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Sept. 19, 2018, 11:30 a.m. EDT

Housing starts roar back even as builder permits fall to 15-month low

Demand for new homes is strong, but new construction activity has been slow and choppy

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By Andrea Riquier

Bloomberg News/Landov
A worker cuts wafer board for a new home in St. George, Utah.

The numbers: Housing starts ran at a 1.282 million seasonally adjusted annual rate in August, the Commerce Department said Wednesday . That was 9.2% higher than July’s pace, and 9.4% higher than a year ago.

What happened: Home builders broke ground on more homes in August, in good news for the supply-starved housing market. August’s pace beat the MarketWatch consensus of 1.249 million. But they applied for fewer permits: the 1.229 million pace of permits in August was down 5.7% for the month and 5.5% compared to a year ago. August’s pace of permitting was the lowest since May 2017.

Builder confidence is treading water this year, with sentiment unchanged in September, according to an industry group. Strong consumer demand is offset by high input costs, and new tariffs aren’t helping.

Also see : Help wanted: Home builders need women, immigrants and robots to fill shortage

Big picture: The government’s new-home reports are based on small samples, and can be subject to large revisions. For the year to date, starts are up 6.9% compared to the same period a year ago.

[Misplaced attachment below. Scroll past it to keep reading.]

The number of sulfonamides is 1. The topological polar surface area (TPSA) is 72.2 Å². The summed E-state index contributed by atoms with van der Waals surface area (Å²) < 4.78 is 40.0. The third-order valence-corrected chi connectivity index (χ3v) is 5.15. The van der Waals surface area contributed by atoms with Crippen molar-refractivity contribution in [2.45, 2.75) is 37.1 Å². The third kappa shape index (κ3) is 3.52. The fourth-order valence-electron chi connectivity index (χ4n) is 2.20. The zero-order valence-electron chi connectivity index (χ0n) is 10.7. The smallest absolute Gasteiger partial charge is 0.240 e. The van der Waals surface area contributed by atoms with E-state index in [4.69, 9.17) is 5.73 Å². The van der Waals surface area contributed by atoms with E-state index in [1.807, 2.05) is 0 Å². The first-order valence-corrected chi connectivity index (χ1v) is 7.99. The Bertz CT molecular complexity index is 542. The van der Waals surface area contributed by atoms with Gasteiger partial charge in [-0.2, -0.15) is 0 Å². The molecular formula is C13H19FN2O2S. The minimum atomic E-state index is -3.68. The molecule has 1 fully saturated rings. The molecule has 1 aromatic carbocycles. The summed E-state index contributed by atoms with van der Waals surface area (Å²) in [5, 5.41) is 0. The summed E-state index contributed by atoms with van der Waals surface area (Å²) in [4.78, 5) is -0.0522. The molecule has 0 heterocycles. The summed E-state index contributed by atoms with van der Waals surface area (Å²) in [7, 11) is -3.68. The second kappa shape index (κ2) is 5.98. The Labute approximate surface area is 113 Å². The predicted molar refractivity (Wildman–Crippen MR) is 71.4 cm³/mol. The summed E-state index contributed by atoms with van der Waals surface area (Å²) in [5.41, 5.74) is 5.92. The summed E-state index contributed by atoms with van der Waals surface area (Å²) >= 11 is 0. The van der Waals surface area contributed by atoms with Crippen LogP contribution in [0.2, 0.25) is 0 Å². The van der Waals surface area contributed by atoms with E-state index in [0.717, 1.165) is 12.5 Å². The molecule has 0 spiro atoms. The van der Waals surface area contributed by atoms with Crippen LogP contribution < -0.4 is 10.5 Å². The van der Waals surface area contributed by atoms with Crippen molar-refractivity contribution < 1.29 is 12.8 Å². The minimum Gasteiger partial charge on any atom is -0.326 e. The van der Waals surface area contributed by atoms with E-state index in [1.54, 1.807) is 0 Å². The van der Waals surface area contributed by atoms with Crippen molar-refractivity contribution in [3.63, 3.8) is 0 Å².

In August, single-family starts edged up slightly: they were 1.9% higher for the month. Single-family permits, the metric some economists consider most critical to understanding builder activity, plunged 6.1%. Most single-family houses are built for purchase, rather than rent, so analysts view increased activity in that area a builder bet on a stronger economy and healthier consumers.

What they’re saying: “Permits have clearly faded from the cycle high 1.38 million set in March of this year, and suggest that starts will likely remain rangebound for the rest of the year,” noted Robert Kavcic, a senior economist with BMO Capital Markets. “This is consistent with our view that residential construction looks to be largely a wash on overall economic growth at this stage of the cycle.”

Stephen Stanley, chief economist at Amherst Pierpont, Securities,was more blunt: “To be clear, there is fundamental softness in housing.”

Stanley elaborated: “Industry sources suggest that the relentless torrid home price appreciation in recent years has finally reached a point that numerous prospective buyers are balking. In addition, high-end homes in high-tax states are starting to see some effect from tax law changes implemented in December. On top of that, new home construction has been impacted by a run-up in materials costs this year, squeezing builders in a vice between rising costs and a diminishing appetite of prospective buyers to pay up.”

Read : The regulator, the whistleblower and the CEO: Key housing players reflect on the financial crisis 10 years later

Market reaction: Home builder stocks are under pressure this year, largely because investors fear rising interest rates will dampen buyer demand. PulteGroup, Inc. /zigman2/quotes/201694804/composite PHM -0.77%   shares are down 19% in the year to date, while shares of D.R. Horton, Inc. /zigman2/quotes/202032328/composite DHI -0.24%   have lost more than 15%.

$ 44.01
-0.34 -0.77%
Volume: 1.21M
Sept. 25, 2020 4:02p
P/E Ratio
Dividend Yield
Market Cap
$11.80 billion
Rev. per Employee
$ 71.83
-0.17 -0.24%
Volume: 3.34M
Sept. 25, 2020 4:00p
P/E Ratio
Dividend Yield
Market Cap
$26.12 billion
Rev. per Employee

Andrea Riquier reports on housing and banking from MarketWatch's New York newsroom. Follow her on Twitter @ARiquier.

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